The State of Being Alone
In an essay on American jazz pianist Craig Taborn in today’s NY Times writer Adam Shatz quotes James Baldwin. The quote froze me.
Fascinated by his artistry, dazzled by his erudition and curiosity, I would occasionally suggest a coffee or a drink. He always replied yes, but whenever it came time to make a plan, he’d retreat into silence. This, I realized, was the condition of his creativity, and I grew to respect it. James Baldwin wrote that:
“perhaps the primary distinction of the artist is that he must actively cultivate that state which most men, necessarily, must avoid: the state of being alone.”
Taborn has embraced this state, which echoes powerfully through his probing, introspective music.
These days of being obsolete — redundant & retired I have been left in my thoughts a lot. I feel a terrible isolation. It is almost like that word of the 60s, alienation.
My wife is back from the hospital after her left knee replacement. She is much more mobile than we thought she would be but I am taking care of her. Days go by quickly and nothing seems to happen. I move back and forth between checking on her in our bedroom, seeing the latest on Trump on MSNBC and crossing the deck (in a glory of roses and other flowers) to my oficina where I sit down to write as I am doing this precise instant.
I never considered myself (I am a photographer) to be an artist. In Vancouver to think one is an artist is a route to extreme depression and suicide. But in the year 2000 I met up with Argentine artists Nora Patrich and Juan Manuel Sánchez a sort of Argentine version of Shadbolt did not suffer fools and he told me I was an artist. I was not going to argue with him. So I am an artist and fame and fortune will follow a few months after my eventual death. Of that I am sure!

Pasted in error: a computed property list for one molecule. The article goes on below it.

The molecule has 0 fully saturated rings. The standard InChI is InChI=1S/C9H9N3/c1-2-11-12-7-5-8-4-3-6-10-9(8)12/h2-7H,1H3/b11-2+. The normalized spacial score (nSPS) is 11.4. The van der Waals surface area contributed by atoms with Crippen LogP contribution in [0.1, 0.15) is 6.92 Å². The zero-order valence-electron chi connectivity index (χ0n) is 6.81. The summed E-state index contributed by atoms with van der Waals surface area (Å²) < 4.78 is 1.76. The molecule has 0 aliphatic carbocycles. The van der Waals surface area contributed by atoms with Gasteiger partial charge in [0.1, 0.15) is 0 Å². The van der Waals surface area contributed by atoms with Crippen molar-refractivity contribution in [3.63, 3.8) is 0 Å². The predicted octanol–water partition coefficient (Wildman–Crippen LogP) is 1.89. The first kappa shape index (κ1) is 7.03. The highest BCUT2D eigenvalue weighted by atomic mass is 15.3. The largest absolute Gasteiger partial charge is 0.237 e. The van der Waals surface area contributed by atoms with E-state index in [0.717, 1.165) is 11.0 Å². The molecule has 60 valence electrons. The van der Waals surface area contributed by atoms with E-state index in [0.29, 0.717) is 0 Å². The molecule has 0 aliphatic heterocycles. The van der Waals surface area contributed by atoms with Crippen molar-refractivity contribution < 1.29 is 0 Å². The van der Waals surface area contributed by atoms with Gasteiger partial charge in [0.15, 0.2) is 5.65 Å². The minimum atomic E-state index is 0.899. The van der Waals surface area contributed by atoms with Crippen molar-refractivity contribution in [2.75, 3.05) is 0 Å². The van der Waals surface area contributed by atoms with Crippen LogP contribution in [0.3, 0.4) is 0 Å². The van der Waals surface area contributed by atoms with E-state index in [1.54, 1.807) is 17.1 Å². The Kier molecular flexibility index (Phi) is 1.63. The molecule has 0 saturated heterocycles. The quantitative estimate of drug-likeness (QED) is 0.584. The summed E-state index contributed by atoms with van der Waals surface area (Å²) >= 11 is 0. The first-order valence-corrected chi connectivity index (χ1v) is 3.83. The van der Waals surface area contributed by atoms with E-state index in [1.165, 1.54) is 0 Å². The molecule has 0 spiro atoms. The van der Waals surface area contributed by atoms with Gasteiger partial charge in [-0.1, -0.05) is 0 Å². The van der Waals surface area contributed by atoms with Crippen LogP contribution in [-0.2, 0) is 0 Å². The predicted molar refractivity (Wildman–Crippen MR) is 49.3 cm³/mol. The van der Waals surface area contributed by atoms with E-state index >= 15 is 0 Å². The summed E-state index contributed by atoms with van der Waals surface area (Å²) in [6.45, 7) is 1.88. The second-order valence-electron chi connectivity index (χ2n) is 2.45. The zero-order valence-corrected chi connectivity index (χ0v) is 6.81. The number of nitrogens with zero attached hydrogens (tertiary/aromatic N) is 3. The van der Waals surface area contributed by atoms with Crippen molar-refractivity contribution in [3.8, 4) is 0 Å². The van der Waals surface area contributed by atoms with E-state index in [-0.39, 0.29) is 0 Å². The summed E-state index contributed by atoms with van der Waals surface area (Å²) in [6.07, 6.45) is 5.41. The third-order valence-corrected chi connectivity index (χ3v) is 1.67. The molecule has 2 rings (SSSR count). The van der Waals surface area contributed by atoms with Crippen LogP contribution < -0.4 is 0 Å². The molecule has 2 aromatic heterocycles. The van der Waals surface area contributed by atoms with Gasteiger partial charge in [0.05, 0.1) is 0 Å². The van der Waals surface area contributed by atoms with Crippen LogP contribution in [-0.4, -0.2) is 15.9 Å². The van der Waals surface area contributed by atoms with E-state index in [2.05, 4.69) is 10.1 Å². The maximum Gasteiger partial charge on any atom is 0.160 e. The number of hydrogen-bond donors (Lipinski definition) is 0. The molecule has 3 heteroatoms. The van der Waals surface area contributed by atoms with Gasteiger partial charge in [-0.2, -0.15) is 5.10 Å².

Meanwhile this isolation that I feel, in Baldwin’s words, read below have clicked in my head without too much of an indigestion. Perhaps this isolation is good and I will be soon feel inspired to go in some direction as yet unknown to me.
Below you will find some Fuji FP-3000B peels (what you peel and we all used throw away after looking at the instant b+w print). They randomly stay as negatives and others become semi-positive in something called the Sabatier Effect. The last photograph is a peel from the also discontinued (Alas!) Fuji FP-100C
I have written many times how a photographer’s studio can be a dead end of creativity. There you are behind your camera; a subject in front of you; a background (grey) behind and a light or lights on one side. Often nothing will happen.
It has been nice to pursue creativity in the environment of a person’s home and trying when possible to use existing light. These are pictures of my friend Nina. I am no Helmut Newton (nobody is) but I do attempt to show that eroticism can happen in the mundane milieu of a home.
Originally published at blog.alexwaterhousehayward.com.